For about six years, Ghana kept a moderate GDP growth estimated at 6 percent. In 2012, Ghana advanced beyond the long-standing 6 per cent by extending its growth rate to 9.7 percent.

In 2019, the country’s growth rate is projected to grow by 7.6 percent. As it stands, Ghana’s overall GDP is estimated at $50 billion,   making it the second and 11th largest economy in West Africa and Africa, respectively.

Ghana and Nigeria have enjoyed cordial and friendly relations as they are foremost business partners in the West Africa region. Indeed, both countries have been trading in various goods and services even before both became independent countries. They are also the two biggest oil producers in the region, although with differences in output.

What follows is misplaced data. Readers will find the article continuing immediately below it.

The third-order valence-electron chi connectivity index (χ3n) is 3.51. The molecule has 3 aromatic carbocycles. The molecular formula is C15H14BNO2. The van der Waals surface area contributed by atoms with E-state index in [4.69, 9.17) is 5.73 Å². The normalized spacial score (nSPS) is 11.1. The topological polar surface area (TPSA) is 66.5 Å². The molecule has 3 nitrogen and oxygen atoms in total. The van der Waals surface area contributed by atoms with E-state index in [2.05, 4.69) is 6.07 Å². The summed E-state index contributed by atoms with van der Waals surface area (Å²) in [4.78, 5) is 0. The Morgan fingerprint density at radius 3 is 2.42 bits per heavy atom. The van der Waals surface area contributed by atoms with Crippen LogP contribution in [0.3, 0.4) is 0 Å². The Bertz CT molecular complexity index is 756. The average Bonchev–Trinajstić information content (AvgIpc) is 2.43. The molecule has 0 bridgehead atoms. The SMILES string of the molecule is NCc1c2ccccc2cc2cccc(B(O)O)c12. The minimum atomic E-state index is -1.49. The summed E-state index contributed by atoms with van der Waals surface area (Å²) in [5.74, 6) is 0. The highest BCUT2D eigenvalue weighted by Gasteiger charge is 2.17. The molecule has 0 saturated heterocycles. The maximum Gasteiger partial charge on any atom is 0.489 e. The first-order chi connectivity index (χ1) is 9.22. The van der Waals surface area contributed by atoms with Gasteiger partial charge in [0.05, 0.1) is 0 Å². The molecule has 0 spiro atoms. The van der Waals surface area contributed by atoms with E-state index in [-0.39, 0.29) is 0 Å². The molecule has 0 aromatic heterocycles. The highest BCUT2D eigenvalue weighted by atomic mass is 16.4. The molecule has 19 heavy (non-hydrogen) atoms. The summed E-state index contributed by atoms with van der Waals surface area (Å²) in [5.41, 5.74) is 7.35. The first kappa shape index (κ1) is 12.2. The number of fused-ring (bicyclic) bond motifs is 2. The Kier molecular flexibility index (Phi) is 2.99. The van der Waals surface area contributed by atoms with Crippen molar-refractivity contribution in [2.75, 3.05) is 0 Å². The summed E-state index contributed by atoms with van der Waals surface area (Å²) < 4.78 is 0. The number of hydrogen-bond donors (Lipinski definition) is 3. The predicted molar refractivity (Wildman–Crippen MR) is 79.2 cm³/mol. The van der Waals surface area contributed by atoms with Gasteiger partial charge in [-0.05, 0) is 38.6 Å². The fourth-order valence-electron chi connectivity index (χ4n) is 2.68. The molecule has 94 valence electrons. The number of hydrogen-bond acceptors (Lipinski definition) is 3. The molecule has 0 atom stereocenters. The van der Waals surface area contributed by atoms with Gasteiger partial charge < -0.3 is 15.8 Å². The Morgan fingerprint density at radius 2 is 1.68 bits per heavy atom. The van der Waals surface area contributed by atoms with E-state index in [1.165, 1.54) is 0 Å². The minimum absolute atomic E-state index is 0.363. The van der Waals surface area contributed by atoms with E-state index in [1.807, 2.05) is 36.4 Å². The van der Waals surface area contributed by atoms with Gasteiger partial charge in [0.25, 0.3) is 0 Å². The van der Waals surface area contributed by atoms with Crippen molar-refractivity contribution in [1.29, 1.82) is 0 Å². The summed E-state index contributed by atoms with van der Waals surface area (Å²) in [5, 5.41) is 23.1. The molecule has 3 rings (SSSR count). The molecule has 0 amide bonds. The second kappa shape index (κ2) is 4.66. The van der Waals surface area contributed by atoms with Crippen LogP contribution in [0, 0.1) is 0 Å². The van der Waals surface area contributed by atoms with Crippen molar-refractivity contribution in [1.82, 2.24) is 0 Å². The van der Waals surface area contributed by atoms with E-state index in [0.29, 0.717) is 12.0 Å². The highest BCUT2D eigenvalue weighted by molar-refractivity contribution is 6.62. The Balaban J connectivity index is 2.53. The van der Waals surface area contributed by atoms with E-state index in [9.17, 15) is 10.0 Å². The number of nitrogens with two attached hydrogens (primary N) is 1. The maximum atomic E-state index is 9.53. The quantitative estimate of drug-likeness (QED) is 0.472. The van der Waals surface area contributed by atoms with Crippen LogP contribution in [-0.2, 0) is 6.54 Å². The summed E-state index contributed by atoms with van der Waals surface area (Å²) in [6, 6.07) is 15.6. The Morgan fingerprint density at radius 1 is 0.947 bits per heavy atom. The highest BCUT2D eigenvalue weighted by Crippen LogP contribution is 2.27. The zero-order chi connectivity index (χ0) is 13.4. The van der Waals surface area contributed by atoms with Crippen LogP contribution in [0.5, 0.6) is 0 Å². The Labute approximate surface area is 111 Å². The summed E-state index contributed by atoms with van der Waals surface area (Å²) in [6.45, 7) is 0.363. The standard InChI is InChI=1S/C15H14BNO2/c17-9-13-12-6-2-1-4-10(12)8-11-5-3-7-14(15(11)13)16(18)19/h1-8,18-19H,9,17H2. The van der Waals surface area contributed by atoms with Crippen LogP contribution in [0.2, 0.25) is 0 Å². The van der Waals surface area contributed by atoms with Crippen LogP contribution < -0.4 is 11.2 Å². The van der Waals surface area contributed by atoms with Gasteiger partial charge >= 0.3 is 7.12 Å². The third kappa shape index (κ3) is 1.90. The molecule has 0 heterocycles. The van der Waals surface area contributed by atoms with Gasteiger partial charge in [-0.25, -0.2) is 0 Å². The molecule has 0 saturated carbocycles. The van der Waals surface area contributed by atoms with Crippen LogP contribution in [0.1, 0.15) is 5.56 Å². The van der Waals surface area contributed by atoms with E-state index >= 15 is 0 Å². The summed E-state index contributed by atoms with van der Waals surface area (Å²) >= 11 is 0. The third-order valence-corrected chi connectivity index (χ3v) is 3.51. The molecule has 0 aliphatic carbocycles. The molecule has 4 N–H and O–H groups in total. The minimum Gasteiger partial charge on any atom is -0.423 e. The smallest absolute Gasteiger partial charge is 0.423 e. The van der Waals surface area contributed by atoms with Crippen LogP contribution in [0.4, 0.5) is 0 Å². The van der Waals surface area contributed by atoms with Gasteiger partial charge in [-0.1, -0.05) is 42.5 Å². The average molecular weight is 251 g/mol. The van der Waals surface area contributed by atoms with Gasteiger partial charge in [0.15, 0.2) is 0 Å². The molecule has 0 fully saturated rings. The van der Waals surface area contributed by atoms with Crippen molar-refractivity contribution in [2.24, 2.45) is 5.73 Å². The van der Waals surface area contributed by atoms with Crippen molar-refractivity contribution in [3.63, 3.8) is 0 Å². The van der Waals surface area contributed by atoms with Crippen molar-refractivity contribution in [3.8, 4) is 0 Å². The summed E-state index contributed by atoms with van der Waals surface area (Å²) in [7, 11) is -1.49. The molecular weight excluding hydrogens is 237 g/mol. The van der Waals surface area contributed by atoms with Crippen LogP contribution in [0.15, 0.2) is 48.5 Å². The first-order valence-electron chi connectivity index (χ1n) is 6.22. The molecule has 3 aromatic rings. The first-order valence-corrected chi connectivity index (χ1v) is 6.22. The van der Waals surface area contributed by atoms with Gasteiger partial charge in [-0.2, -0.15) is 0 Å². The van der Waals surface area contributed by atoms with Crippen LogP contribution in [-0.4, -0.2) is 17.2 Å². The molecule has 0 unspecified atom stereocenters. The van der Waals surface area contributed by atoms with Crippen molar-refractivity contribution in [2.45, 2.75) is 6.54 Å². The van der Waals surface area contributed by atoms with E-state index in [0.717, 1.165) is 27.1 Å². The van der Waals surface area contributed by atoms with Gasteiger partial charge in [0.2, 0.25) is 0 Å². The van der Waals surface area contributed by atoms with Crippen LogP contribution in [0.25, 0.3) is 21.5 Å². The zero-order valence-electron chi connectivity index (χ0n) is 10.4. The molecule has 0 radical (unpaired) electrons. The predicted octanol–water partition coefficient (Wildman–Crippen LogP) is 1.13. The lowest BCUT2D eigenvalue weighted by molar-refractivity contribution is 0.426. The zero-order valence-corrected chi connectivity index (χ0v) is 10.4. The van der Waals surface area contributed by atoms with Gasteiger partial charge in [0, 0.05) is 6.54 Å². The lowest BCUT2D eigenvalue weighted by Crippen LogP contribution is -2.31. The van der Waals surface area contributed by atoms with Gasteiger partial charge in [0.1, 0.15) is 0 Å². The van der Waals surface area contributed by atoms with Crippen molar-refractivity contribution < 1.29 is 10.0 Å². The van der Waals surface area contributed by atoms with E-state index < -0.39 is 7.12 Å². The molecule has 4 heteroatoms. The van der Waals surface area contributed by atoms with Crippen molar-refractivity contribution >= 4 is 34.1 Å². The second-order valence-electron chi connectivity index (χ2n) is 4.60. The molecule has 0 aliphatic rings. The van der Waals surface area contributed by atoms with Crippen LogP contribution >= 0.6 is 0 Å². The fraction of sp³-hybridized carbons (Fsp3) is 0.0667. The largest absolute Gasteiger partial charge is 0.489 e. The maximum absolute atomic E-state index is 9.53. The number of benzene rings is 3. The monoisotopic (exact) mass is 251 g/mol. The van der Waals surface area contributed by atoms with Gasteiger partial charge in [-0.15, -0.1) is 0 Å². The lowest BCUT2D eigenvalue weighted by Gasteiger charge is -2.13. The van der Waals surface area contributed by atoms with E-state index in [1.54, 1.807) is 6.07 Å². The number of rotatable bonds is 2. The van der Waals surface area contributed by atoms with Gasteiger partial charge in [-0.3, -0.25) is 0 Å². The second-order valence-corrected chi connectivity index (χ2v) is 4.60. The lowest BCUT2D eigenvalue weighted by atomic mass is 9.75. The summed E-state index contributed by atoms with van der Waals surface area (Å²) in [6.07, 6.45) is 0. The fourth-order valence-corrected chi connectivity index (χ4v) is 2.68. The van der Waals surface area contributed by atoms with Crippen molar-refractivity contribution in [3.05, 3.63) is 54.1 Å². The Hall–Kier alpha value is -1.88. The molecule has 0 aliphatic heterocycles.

Their combined population and GDP account for about 61 percent and 68 percent in ECOWAS respectively. They share common values; common vision for the sub-continent and Ghana always supported Nigeria on all major issues within and outside Africa just as Nigeria also stands by Ghana anytime she had to.

This relationship has made Nigeria to become one of Ghana’s most cherished trading partners, with bilateral non-oil trade between the two countries increasing from less than US$15million before 2000 to more than US$130 million in 2010.

Beyond trade, substantial migration flows between both countries have existed for a long time. However, there have also been some moments and periods of serious hiccups and diplomatic uproar between the two countries.

A major economic disagreement occurred between both countries in 2012 when they tried to implement a law considered detrimental to Nigerians doing business in Ghana, raising concerns over ECOWAS treaties and protocols, which both countries are signatories to.